Poison frogs tap-dance to rouse prey and make them easier to catch

by ARKANSAS DIGITAL NEWS

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Dyeing poison frogs tap their toes the most when standing on leaves in their natural habitat

Sarah Westrick

Poison frogs have a curious habit of tapping their toes, and scientists may have finally uncovered why – to create vibrations that flush out unsuspecting prey.

Colourful and highly toxic poison frogs dwell in warm, moist habitats, such as rainforests and swamps, in Central and South America.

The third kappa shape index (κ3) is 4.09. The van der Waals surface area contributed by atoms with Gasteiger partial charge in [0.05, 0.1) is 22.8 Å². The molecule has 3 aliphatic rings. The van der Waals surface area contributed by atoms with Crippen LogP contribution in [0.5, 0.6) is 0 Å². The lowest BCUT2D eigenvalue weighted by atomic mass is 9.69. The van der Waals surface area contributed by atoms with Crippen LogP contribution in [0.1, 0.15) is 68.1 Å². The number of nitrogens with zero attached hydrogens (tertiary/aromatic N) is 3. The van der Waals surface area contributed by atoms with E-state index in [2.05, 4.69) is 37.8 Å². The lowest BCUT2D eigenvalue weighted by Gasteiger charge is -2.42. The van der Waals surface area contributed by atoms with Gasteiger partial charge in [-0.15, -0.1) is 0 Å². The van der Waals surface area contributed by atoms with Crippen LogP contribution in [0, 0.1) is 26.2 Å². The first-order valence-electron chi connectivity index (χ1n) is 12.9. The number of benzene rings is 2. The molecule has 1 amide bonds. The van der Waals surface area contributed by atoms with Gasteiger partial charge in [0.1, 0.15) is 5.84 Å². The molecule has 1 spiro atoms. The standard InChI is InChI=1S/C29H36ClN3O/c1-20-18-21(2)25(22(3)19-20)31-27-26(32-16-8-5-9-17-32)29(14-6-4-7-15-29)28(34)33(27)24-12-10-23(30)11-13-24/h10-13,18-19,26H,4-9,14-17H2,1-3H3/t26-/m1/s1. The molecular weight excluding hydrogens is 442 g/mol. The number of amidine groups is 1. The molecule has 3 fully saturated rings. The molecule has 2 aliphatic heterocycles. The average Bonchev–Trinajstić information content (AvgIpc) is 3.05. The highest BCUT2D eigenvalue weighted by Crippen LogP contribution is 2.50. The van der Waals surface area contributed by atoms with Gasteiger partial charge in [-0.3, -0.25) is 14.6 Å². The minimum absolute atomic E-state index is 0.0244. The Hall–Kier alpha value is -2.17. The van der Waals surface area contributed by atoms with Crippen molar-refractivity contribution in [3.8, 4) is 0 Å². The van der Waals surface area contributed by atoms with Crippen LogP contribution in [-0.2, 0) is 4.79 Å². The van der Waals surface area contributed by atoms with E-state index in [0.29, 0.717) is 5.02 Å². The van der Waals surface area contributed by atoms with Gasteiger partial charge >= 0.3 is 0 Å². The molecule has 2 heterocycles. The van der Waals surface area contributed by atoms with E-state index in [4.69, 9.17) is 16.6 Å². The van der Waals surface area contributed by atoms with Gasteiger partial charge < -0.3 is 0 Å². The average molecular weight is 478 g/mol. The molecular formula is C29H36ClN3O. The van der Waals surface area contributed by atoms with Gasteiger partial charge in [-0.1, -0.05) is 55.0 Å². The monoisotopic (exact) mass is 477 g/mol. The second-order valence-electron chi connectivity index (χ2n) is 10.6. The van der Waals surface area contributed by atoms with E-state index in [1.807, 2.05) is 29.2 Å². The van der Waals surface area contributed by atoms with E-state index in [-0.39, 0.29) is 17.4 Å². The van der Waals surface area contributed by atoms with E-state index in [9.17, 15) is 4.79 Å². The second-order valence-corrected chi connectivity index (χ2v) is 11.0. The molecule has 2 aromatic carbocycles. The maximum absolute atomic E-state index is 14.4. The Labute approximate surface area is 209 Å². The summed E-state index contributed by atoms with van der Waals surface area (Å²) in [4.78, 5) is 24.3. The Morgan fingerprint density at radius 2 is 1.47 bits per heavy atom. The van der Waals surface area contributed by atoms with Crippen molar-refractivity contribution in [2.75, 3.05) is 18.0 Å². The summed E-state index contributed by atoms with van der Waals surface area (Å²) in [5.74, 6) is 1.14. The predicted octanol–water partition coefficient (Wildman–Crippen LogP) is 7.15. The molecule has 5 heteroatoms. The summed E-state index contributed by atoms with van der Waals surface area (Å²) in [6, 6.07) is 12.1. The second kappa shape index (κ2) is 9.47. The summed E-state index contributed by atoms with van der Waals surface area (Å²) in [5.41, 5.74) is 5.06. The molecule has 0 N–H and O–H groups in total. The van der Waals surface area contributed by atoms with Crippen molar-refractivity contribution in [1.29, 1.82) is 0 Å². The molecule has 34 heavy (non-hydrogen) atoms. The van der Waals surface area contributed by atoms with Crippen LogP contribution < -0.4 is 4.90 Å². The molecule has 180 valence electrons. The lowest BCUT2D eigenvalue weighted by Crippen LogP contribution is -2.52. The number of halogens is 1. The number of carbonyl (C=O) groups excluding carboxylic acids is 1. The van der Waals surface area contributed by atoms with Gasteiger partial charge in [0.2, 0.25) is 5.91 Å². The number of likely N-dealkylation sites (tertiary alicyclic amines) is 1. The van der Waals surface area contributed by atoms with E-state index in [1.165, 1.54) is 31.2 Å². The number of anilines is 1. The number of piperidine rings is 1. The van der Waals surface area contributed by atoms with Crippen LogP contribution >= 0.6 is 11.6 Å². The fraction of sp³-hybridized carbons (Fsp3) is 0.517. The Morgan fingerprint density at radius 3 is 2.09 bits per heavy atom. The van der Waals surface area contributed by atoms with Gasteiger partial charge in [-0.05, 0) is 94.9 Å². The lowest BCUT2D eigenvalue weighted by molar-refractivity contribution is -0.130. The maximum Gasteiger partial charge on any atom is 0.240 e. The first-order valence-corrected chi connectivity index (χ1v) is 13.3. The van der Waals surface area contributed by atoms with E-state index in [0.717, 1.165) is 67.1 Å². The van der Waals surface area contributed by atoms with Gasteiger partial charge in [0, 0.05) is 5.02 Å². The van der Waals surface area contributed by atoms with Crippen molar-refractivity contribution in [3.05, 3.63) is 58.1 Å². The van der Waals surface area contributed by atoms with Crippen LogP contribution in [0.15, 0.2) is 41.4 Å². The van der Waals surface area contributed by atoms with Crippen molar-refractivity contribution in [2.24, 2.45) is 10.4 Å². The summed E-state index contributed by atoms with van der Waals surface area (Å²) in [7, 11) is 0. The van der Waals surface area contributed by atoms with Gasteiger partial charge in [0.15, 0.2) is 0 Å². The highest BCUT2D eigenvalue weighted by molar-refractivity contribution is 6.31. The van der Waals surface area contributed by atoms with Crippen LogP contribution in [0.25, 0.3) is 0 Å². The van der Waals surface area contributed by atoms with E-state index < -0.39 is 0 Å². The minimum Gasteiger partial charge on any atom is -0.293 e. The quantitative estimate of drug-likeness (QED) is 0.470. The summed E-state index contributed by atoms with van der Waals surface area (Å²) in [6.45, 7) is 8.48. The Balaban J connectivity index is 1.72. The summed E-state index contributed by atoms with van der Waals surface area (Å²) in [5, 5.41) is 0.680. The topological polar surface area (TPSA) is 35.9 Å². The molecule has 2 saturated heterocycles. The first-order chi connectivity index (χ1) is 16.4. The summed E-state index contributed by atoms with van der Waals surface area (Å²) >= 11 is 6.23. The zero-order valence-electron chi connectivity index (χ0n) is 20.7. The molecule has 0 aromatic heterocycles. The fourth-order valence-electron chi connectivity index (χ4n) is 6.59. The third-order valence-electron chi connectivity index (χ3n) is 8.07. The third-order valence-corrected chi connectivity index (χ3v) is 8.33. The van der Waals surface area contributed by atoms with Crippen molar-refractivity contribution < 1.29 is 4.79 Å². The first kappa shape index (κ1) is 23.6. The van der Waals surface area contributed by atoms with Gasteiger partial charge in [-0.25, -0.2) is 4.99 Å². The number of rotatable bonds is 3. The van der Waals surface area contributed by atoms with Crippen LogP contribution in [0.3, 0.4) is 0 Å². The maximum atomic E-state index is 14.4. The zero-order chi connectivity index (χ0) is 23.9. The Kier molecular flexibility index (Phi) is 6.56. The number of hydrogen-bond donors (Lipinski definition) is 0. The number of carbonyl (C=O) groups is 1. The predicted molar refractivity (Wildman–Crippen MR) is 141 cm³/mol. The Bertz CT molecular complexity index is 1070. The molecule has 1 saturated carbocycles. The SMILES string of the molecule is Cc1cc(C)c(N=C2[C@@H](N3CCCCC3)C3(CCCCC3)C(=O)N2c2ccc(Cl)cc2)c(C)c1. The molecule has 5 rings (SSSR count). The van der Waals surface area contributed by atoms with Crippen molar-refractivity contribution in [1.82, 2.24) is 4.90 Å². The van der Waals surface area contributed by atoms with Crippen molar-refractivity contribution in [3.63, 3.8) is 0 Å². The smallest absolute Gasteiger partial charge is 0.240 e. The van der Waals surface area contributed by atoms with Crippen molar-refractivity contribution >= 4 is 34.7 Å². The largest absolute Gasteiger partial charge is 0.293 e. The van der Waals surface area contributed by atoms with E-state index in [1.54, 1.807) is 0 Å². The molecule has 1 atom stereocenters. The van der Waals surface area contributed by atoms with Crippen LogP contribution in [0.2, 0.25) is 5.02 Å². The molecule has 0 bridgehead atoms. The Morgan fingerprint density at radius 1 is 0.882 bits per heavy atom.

One common behaviour of these animals is toe tapping. Previous studies have proposed it may be linked to feeding for the yellow-striped poison frog (Dendrobates truncatus).

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